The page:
A distinct lack of publicly-available guidance and information on all aspects involved in launching a business was also picked up in Deane’s review as a major UK-wide challenge, and this is another area she feels the government has failed to make progress on over the last few years. It is also the main reason she said yes when asked this year to be “Entrepreneur in residence” at the British Library.

Deane told Business Advice: “If self-employed could access some of the resources that big companies have, it levels the playing field and makes rapid growth so much more available, and a real possibility.

“Libraries are places where people of all ages feel comfortable. If they become places where people come to access and share knowledge about self-employment, it’s another reason to keep libraries in local communities, where everyone can gain access. The resources here could be pushed out anywhere. The library system is so pervasive.”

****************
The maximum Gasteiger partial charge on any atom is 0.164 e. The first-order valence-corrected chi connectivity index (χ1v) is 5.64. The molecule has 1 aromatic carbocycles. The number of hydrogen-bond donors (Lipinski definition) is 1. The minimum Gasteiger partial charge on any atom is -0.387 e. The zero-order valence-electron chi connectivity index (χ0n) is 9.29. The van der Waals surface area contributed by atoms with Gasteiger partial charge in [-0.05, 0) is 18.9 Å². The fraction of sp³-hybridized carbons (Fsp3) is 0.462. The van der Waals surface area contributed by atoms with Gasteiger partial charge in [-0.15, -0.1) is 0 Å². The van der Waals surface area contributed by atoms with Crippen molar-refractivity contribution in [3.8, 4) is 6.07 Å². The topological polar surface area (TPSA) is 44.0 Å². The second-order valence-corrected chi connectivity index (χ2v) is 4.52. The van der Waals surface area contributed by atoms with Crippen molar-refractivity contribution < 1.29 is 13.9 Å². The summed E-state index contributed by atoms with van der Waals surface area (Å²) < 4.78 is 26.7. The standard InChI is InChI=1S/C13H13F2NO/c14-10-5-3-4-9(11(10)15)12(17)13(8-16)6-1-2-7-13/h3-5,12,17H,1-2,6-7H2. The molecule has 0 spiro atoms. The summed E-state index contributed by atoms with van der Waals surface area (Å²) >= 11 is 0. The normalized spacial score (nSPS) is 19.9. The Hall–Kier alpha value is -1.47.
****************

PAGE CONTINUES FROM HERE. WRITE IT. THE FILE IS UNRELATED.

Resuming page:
Julie Deane
Deane shared her advice at The British Library’s recent Start-Up Day

In addition to turning the country’s libraries into more accessible resources for entrepreneurs and the self-employed, Deane also advocated a shake-up of the education system so that it places a greater emphasis on enterprise and teaches children some basic, practical aspects of business ownership from a far earlier age.

“If 15 per cent of school children are some day going to become self-employed, doesn’t it make sense to teach them what a balance sheet is, or how to read a profit and loss statement?” she asked.

“Because there isn’t that education in place now, a lot of people come at it with the fear that self-employment is a path they can’t cope with, especially as they’re unlikely to be able to afford an accountant or a lawyer in the early days for advice.

“The school curriculum hasn’t changed in such a long time, and young people aren’t being prepared for real life. How children can leave the education system with absolutely no knowledge of mortgages, or what the rate of APR means on the credit card they eventually take out, is shocking.”

With the number of self-employed workers growing as a proportion of the workforce, Deane also suggested that enough isn’t being done to emphasise the group’s diversity.

Far from consisting of high-flying young entrepreneurs, armed with polished Dragons’ Den-style business pitches, the self-employed differ in terms of age, background, wealth and work experience, amongst many other factors.